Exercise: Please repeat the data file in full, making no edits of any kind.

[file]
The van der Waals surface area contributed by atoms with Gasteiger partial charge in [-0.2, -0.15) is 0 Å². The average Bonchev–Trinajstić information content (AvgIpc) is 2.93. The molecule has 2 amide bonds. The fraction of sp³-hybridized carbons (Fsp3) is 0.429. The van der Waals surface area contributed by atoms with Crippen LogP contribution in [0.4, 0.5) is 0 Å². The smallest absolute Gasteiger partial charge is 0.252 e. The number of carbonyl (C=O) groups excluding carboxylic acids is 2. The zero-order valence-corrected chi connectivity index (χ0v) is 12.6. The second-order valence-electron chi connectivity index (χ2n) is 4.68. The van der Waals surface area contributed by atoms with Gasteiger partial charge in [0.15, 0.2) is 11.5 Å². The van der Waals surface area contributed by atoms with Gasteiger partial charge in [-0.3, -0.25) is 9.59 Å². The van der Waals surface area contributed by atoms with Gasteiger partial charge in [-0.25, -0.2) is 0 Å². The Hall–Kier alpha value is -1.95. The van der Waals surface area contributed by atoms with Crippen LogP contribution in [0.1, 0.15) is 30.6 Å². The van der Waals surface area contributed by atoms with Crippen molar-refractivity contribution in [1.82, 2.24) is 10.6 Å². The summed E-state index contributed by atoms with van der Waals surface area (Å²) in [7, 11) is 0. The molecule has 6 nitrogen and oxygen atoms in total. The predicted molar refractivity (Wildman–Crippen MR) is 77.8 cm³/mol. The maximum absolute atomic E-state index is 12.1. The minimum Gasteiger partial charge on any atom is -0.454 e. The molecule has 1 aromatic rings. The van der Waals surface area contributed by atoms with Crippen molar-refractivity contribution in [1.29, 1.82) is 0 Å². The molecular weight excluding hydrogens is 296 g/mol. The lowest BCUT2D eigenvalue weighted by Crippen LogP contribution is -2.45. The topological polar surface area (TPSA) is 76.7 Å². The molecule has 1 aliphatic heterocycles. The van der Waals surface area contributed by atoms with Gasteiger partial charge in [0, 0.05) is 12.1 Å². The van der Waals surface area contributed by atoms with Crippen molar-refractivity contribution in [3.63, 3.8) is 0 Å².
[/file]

The van der Waals surface area contributed by atoms with Gasteiger partial charge in [-0.2, -0.15) is 0 Å². The average Bonchev–Trinajstić information content (AvgIpc) is 2.93. The molecule has 2 amide bonds. The fraction of sp³-hybridized carbons (Fsp3) is 0.429. The van der Waals surface area contributed by atoms with Crippen LogP contribution in [0.4, 0.5) is 0 Å². The smallest absolute Gasteiger partial charge is 0.252 e. The number of carbonyl (C=O) groups excluding carboxylic acids is 2. The zero-order valence-corrected chi connectivity index (χ0v) is 12.6. The second-order valence-electron chi connectivity index (χ2n) is 4.68. The van der Waals surface area contributed by atoms with Gasteiger partial charge in [0.15, 0.2) is 11.5 Å². The van der Waals surface area contributed by atoms with Gasteiger partial charge in [-0.3, -0.25) is 9.59 Å². The van der Waals surface area contributed by atoms with Gasteiger partial charge in [-0.25, -0.2) is 0 Å². The Hall–Kier alpha value is -1.95. The van der Waals surface area contributed by atoms with Crippen LogP contribution in [0.1, 0.15) is 30.6 Å². The van der Waals surface area contributed by atoms with Crippen molar-refractivity contribution in [1.82, 2.24) is 10.6 Å². The summed E-state index contributed by atoms with van der Waals surface area (Å²) in [7, 11) is 0. The molecule has 6 nitrogen and oxygen atoms in total. The predicted molar refractivity (Wildman–Crippen MR) is 77.8 cm³/mol. The maximum absolute atomic E-state index is 12.1. The minimum Gasteiger partial charge on any atom is -0.454 e. The molecule has 1 aromatic rings. The van der Waals surface area contributed by atoms with Crippen molar-refractivity contribution in [1.29, 1.82) is 0 Å². The molecular weight excluding hydrogens is 296 g/mol. The lowest BCUT2D eigenvalue weighted by Crippen LogP contribution is -2.45. The topological polar surface area (TPSA) is 76.7 Å². The molecule has 1 aliphatic heterocycles. The van der Waals surface area contributed by atoms with Gasteiger partial charge in [0, 0.05) is 12.1 Å². The van der Waals surface area contributed by atoms with Crippen molar-refractivity contribution in [3.63, 3.8) is 0 Å².